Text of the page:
Thursday, May 24, 2012

kickbox mania

Ever wondered about those kickboxing classes? Bay Club Marin has several with various names: Kickbod; KardioKickXpress. This entry is a "memorial" for Heather's  last Tuesday 915am Kickbox class. (dont worry she's not gone--just teaching other places--read on!!)

We're assembled in the gym. Looking up, I see several basketball hoops and lots of banners with team names and championships gained hanging down from the ceiling. The floor is shiny oak with red circle markings: half court, free throw etc. These don't apply to us though, 40 women of various ages. The old modern dancer in me is overjoyed: "yeah--no mirrors, yeah--lots of space, lets goooo."

Heather hits the music tower and magically the first song is: "let's get it started..." At first its jumping jacks and jabs. We all try our best to imitate her. When she is boxing the air, it's a real punch. For most of us some punches are real, and some are just hanging out, trying to be tough. But the important thing is, as I throw a punch, and lean forward to kick back, I'm waking up parts of my body and letting them loose. I look around and its the same for  everyone. Our hearts pump, our bodies glow while arms and legs furiously punch and kick. For an hour we are freed and allowed to play with aggressive moves, and depending on the music and however much energy we can throw ourselves into that punch; that kick.

Most of us are working so hard to keep up and remember the sequences: jab--hook-uppercut-retreat--kick front-kick back, that we aren't watching anyone else, or thinking about anything else. That's when we slip into a trance state, an endorphin high.The "work out" becomes a "work in" as you let out-- get out--whatever it is that you didn't even know you were holding in.

Give it a try. Wear some good shoes and let your inner Rocky go. We all have a little of the commando in us. Why not let her out to play?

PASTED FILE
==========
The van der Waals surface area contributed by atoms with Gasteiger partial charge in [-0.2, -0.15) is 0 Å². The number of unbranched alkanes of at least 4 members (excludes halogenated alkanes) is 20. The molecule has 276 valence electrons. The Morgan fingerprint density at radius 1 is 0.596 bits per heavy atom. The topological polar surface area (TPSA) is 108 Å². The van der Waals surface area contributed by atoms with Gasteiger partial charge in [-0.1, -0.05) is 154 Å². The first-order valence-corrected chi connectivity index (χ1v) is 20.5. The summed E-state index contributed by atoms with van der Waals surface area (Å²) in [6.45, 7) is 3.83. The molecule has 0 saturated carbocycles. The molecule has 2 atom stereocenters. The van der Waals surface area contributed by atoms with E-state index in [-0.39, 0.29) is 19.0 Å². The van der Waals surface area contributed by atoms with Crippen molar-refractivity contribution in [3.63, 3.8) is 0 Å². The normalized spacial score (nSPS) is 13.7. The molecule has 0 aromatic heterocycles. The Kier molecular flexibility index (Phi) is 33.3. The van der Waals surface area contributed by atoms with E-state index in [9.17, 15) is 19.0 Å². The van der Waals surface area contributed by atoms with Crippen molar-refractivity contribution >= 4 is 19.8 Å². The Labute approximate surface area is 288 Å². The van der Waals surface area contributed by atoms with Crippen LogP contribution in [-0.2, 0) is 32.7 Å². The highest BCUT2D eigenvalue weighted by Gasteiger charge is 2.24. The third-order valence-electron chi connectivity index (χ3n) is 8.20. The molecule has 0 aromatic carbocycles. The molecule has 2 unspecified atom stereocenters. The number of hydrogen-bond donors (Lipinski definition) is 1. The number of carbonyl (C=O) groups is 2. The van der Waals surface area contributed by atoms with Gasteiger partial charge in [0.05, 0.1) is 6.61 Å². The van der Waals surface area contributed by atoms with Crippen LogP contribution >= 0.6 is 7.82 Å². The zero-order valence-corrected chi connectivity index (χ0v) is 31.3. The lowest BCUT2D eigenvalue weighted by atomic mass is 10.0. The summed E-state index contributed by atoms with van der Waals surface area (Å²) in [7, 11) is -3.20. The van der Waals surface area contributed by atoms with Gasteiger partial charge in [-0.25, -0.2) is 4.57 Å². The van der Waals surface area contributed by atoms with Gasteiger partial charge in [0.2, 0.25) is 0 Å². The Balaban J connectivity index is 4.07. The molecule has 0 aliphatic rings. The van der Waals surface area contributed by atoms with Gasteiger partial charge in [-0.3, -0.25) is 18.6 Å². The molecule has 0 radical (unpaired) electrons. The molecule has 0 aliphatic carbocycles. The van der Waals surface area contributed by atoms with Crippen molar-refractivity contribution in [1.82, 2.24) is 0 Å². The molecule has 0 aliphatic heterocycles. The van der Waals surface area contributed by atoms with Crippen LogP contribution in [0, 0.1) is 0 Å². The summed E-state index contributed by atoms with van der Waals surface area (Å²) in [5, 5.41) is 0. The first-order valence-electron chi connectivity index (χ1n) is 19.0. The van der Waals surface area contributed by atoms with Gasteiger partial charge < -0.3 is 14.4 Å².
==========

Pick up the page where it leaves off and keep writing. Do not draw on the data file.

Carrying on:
Check out Heather in her new incarnation:

Tuesday, May 15, 2012

From Studio to Stage: Sat Rep Group Highlights

Joan Lazarus, the Sat Rep Group choreographer is a gifted and prolific bay area teacher and performer. In her classes, especially ballet, she stresses technique as a definite code. But she also encourages each student to discover his or her own version of "technique." I recall her telling me "this is your second position," and showing me where my turnout from the hip really was: at 2:10, not 3:00pm--so to speak. So it follows that her version of performance would be equally radical and include many levels of ability and yet still challenge those brave enough to run the gauntlet.

She summed it up for the audience as her dancers were backstage warming up."What is Sat Rep Group?" She saw it as a natural progression for her dancers. "Class is one thing, rehearsal another and performance yet another." She chose her dancers and the pieces they would perform in order to push each of them beyond their current "comfy-sofa- place" with dance. The dancers took to the stage to show us their journey, building their body knowledge and fusing their passion for dance into a performance.

For me the most successful piece was Romeo and Juliet. The dancers formed two lines each group sparring as they strrode toward and past one another to the the deep bass throbs of Prokofiev.  I felt a defiant freedom in their pointed feet extending like swords as they crossed. Everyone was in union while still allowing for some individual dancing. The strongest dancers in the piece were those who were able to point their foot and move, as if impelled in that direction.

The piece made sense in a contained and logical way as the  dancers delved into the core movements of pointed feet, sweeping legs, a la seconde turns, and purposeful gallant walks.

There was a thrilling ripple as the line moved downstage and in canon each dancer came forward and and did a swooshing turn to the back. The rush of building momentum swept us up with the dancers on their passionate journey.  Beautiful to see!